Having just got back from the inaugural Australian Garden Show Sydney (September 2013), I am feeling very inspired. There were some great speakers and I will share with you some of my favourite show gardens.
Having explored them all, I have to say that I think I would agree with the judges. This garden very skillfully belies the fact that it is a show garden. There is very natural looking planting (despite the fact that the plants are presumably still in their plastic pots beneath the mulch), a good balance of foliage and flower colour, beautifully chosen landscaping materials and some quite unusual features. Water always adds a huge dimension to a garden and the result is really quite stunning. Nothing jars in this garden.
Another gorgeous garden (above) was designed by Katie Burgess. The judges awarded her a Silver for ‘The Hive’. This one does look like a show garden with most plants simultaneously in the peak of their lifecycle but the effect is gorgeous. The hard landscaping materials work very well together and are creative in their form and the restrained colour palatte gives a sophisticated feel. The pergola draws you in, exactly as a garden should. A very well thought through garden design.
The garden above is called ‘September Sky’ and was designed by visiting designers Andrew Fisher Tomlin and Tom Harfleet from the UK. It was the largest show garden and reflected the designers impressive experience from Chelsea. I loved the contrasting bold and small leaved foliage and the very Australian feel they created with rocks and gum trees.
The two photos above show Myles Baldwin’s ‘Sydney Gardenesque’. I thought it was great to have such a true Sydney garden displayed. It won the award for a sense of place, in my opinion. It looked as though it had been there forever; something that is not easy to pull off. Myles is very skilled at providing a real depth of interest through a wide range of planting material whilst avoiding the outcome of a bitty, piecemeal overall result.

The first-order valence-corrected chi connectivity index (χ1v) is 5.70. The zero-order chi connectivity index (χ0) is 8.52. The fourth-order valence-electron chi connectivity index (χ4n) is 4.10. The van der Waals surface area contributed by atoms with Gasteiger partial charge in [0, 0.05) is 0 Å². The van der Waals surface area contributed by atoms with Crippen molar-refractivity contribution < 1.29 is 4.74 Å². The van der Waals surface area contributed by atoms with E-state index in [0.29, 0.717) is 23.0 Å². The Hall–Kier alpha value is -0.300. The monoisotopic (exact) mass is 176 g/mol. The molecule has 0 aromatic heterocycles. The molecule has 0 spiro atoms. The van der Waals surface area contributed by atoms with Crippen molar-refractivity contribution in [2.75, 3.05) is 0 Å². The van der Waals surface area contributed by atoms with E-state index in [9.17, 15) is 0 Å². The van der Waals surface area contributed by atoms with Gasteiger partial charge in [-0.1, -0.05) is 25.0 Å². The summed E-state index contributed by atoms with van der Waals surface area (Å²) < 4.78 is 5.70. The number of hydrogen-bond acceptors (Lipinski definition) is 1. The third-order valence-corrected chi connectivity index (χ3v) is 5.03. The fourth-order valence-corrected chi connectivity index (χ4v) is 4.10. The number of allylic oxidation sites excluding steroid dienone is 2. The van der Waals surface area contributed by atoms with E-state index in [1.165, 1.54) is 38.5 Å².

The garden above, ‘Viridus…Green & Blooming’, was designed by the Melbourne designer, Phillip Withers. I loved the soft planted boundaries and artistic circular green wall features. It is always nice to see very full, green landscapes with hard landscaping which shows off the plants rather than overpowers them.
Again, Jim Fogarty’s ‘The Last to Leave’ garden provided a wide variety of plant material in a very informal planting style. With the beds being arranged in a formal layout this combination works well. The colours of foliage and flowers are very cleverly combined.
Finally, this is Charlie Albone’s garden, ‘See What’s Possible’. It could almost be in his former home country of England. I love the freshness of spring that jumps out at you!
In summary, I guess the difference I see between this show and other Australian shows of recent years is a trend towards more seasonal planting and less of the evergreen, minimalist block planting. In Sydney it is important to have plenty of evergreen to make the garden appealing for all 12 months of the year but from my perspective I am invigorated to see a wider choice of plant material and quite complex planting which holds your attention for minutes and hours rather than one blink and you have seen it all. I loved the show!
Which garden do you like best?